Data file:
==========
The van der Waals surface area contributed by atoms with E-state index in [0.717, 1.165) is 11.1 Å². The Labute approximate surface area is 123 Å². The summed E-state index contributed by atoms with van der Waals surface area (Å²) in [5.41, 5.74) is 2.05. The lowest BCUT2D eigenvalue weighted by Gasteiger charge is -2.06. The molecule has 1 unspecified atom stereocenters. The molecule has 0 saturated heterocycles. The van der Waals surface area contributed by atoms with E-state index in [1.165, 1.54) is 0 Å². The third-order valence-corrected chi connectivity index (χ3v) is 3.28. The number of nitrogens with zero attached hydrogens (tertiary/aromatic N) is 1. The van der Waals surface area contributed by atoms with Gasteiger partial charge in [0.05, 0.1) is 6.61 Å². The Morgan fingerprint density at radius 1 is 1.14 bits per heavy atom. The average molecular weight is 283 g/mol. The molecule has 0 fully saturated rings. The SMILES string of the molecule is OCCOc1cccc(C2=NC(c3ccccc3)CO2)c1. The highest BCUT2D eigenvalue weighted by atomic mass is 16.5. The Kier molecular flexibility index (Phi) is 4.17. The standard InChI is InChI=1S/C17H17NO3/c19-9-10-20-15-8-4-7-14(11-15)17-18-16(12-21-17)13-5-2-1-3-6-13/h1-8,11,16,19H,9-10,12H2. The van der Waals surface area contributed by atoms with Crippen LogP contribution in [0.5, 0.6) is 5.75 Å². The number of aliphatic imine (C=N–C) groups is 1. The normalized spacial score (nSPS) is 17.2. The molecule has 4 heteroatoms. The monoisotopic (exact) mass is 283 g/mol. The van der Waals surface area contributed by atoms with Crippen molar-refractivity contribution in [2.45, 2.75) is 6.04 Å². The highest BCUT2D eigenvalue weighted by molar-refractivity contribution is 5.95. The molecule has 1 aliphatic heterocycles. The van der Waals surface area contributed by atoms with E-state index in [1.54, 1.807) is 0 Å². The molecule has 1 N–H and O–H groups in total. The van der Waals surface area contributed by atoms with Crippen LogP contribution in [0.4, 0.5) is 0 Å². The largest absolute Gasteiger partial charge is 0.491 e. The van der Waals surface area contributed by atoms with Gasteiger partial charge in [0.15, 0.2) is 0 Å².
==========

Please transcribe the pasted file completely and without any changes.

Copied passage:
The van der Waals surface area contributed by atoms with E-state index in [0.717, 1.165) is 11.1 Å². The Labute approximate surface area is 123 Å². The summed E-state index contributed by atoms with van der Waals surface area (Å²) in [5.41, 5.74) is 2.05. The lowest BCUT2D eigenvalue weighted by Gasteiger charge is -2.06. The molecule has 1 unspecified atom stereocenters. The molecule has 0 saturated heterocycles. The van der Waals surface area contributed by atoms with E-state index in [1.165, 1.54) is 0 Å². The third-order valence-corrected chi connectivity index (χ3v) is 3.28. The number of nitrogens with zero attached hydrogens (tertiary/aromatic N) is 1. The van der Waals surface area contributed by atoms with Gasteiger partial charge in [0.05, 0.1) is 6.61 Å². The Morgan fingerprint density at radius 1 is 1.14 bits per heavy atom. The average molecular weight is 283 g/mol. The molecule has 0 fully saturated rings. The SMILES string of the molecule is OCCOc1cccc(C2=NC(c3ccccc3)CO2)c1. The highest BCUT2D eigenvalue weighted by atomic mass is 16.5. The Kier molecular flexibility index (Phi) is 4.17. The standard InChI is InChI=1S/C17H17NO3/c19-9-10-20-15-8-4-7-14(11-15)17-18-16(12-21-17)13-5-2-1-3-6-13/h1-8,11,16,19H,9-10,12H2. The van der Waals surface area contributed by atoms with Crippen LogP contribution in [0.5, 0.6) is 5.75 Å². The number of aliphatic imine (C=N–C) groups is 1. The normalized spacial score (nSPS) is 17.2. The molecule has 4 heteroatoms. The monoisotopic (exact) mass is 283 g/mol. The van der Waals surface area contributed by atoms with Crippen molar-refractivity contribution in [2.45, 2.75) is 6.04 Å². The highest BCUT2D eigenvalue weighted by molar-refractivity contribution is 5.95. The molecule has 1 aliphatic heterocycles. The van der Waals surface area contributed by atoms with E-state index in [1.54, 1.807) is 0 Å². The molecule has 1 N–H and O–H groups in total. The van der Waals surface area contributed by atoms with Crippen LogP contribution in [0.4, 0.5) is 0 Å². The largest absolute Gasteiger partial charge is 0.491 e. The van der Waals surface area contributed by atoms with Gasteiger partial charge in [0.15, 0.2) is 0 Å².